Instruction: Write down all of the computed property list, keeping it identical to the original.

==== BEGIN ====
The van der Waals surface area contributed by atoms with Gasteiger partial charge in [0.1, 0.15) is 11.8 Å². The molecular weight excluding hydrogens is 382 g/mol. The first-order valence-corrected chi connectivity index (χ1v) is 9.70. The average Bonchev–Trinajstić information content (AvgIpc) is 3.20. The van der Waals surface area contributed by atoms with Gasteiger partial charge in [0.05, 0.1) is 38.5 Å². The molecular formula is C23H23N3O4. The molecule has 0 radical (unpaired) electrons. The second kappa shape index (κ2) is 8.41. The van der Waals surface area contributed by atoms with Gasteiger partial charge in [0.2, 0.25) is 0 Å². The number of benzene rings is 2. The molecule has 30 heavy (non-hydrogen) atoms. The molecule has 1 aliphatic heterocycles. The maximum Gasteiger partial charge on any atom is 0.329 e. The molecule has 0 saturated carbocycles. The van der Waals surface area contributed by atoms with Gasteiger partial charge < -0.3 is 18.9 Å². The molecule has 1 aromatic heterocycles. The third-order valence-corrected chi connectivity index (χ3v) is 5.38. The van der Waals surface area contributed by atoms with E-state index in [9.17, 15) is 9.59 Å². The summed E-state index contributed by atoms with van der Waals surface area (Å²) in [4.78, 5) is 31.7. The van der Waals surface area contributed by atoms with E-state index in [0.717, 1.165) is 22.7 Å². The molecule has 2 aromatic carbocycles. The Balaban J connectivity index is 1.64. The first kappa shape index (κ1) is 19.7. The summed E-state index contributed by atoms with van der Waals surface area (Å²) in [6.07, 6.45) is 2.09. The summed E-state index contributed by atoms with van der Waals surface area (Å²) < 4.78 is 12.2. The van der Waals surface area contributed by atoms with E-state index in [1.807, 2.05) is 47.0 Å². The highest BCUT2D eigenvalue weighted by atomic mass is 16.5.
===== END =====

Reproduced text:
The van der Waals surface area contributed by atoms with Gasteiger partial charge in [0.1, 0.15) is 11.8 Å². The molecular weight excluding hydrogens is 382 g/mol. The first-order valence-corrected chi connectivity index (χ1v) is 9.70. The average Bonchev–Trinajstić information content (AvgIpc) is 3.20. The van der Waals surface area contributed by atoms with Gasteiger partial charge in [0.05, 0.1) is 38.5 Å². The molecular formula is C23H23N3O4. The molecule has 0 radical (unpaired) electrons. The second kappa shape index (κ2) is 8.41. The van der Waals surface area contributed by atoms with Gasteiger partial charge in [0.2, 0.25) is 0 Å². The number of benzene rings is 2. The molecule has 30 heavy (non-hydrogen) atoms. The molecule has 1 aliphatic heterocycles. The maximum Gasteiger partial charge on any atom is 0.329 e. The molecule has 0 saturated carbocycles. The van der Waals surface area contributed by atoms with Gasteiger partial charge < -0.3 is 18.9 Å². The molecule has 1 aromatic heterocycles. The third-order valence-corrected chi connectivity index (χ3v) is 5.38. The van der Waals surface area contributed by atoms with E-state index in [9.17, 15) is 9.59 Å². The summed E-state index contributed by atoms with van der Waals surface area (Å²) in [4.78, 5) is 31.7. The van der Waals surface area contributed by atoms with E-state index in [0.717, 1.165) is 22.7 Å². The molecule has 2 aromatic carbocycles. The Balaban J connectivity index is 1.64. The first kappa shape index (κ1) is 19.7. The summed E-state index contributed by atoms with van der Waals surface area (Å²) in [6.07, 6.45) is 2.09. The summed E-state index contributed by atoms with van der Waals surface area (Å²) < 4.78 is 12.2. The van der Waals surface area contributed by atoms with E-state index in [1.807, 2.05) is 47.0 Å². The highest BCUT2D eigenvalue weighted by atomic mass is 16.5.